Harvesting body parts from dead people to keep the living alive is an easy moral calculation. What about organ donors who are live children?

Reading Time: 4 minutes

The passage below, quoting “Anna,” the traumatized child protagonist in Jodi Picoult’s disquieting novel, My Sister’s Keeper, sets the messy table for this essay:

My parents tried to make things normal, but that’s a relative term. The truth is, I was never really a kid. To be honest, neither were Kate and Jesse. I guess maybe my brother had his moment in the sun for the three years he was alive before Kate got diagnosed, but ever since then, we’ve been too busy looking over our shoulders to run headlong into growing up. You know how most little kids think they’re like cartoon characters—if an anvil drops on their heads they can peel themselves off the sidewalk and keep going? Well, I never once believed that. How could I, when we practically set a place for Death at the dinner table?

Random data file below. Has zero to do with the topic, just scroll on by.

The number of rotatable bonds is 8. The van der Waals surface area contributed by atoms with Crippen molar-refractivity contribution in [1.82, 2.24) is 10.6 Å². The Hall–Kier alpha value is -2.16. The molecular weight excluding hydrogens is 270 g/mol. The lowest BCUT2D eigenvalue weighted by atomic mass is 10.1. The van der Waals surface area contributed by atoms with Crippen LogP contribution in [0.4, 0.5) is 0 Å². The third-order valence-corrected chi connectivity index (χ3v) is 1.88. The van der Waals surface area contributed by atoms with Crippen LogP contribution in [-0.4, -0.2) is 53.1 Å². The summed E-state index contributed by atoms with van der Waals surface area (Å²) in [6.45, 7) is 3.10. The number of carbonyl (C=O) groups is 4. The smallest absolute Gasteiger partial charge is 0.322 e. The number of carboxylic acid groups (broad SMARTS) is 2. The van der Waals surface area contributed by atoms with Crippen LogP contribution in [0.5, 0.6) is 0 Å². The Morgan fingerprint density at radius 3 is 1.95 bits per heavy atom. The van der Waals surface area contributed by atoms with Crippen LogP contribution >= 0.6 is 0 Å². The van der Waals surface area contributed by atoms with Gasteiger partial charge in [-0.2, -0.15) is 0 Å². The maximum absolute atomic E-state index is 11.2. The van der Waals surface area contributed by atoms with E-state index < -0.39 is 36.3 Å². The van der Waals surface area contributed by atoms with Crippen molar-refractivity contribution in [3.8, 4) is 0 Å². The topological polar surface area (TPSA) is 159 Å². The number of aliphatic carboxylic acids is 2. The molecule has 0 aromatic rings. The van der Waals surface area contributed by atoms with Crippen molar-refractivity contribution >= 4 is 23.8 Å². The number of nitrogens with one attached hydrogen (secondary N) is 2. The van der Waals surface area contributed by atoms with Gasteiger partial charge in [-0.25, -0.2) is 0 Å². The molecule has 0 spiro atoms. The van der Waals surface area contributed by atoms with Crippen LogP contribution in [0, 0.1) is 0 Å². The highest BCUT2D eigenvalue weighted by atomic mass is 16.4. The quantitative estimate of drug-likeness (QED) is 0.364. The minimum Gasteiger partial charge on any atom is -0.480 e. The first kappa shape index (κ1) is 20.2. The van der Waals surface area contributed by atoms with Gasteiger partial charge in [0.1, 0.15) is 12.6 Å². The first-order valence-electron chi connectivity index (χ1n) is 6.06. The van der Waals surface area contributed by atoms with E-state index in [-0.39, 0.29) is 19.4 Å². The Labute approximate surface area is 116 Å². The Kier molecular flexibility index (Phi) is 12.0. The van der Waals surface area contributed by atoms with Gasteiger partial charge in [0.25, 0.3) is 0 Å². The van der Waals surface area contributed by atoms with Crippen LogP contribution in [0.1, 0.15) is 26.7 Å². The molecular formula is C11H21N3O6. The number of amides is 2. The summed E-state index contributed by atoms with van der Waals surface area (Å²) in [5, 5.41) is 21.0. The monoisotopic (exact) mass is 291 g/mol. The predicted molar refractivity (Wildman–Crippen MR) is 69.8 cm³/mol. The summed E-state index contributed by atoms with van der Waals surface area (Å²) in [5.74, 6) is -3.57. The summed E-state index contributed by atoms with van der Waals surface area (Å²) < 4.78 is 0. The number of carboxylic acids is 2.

Kate has acute promyelocytic leukemia. … [and] I’m an allogeneic donor— a perfect sibling match. When Kate needs leukocytes or stem cells or bone marrow to fool her body into thinking it’s healthy, I’m the one who provides them. Nearly every time Kate’s hospitalized, I wind up there too.

It’s a situation I long believed was entirely fictional, or at least illegal. Inflicting such pain and trauma on a live kid for the sole purpose of helping a biological sibling has to be at least immoral—even child abuse—right?

Conceiving live organ donors via IVF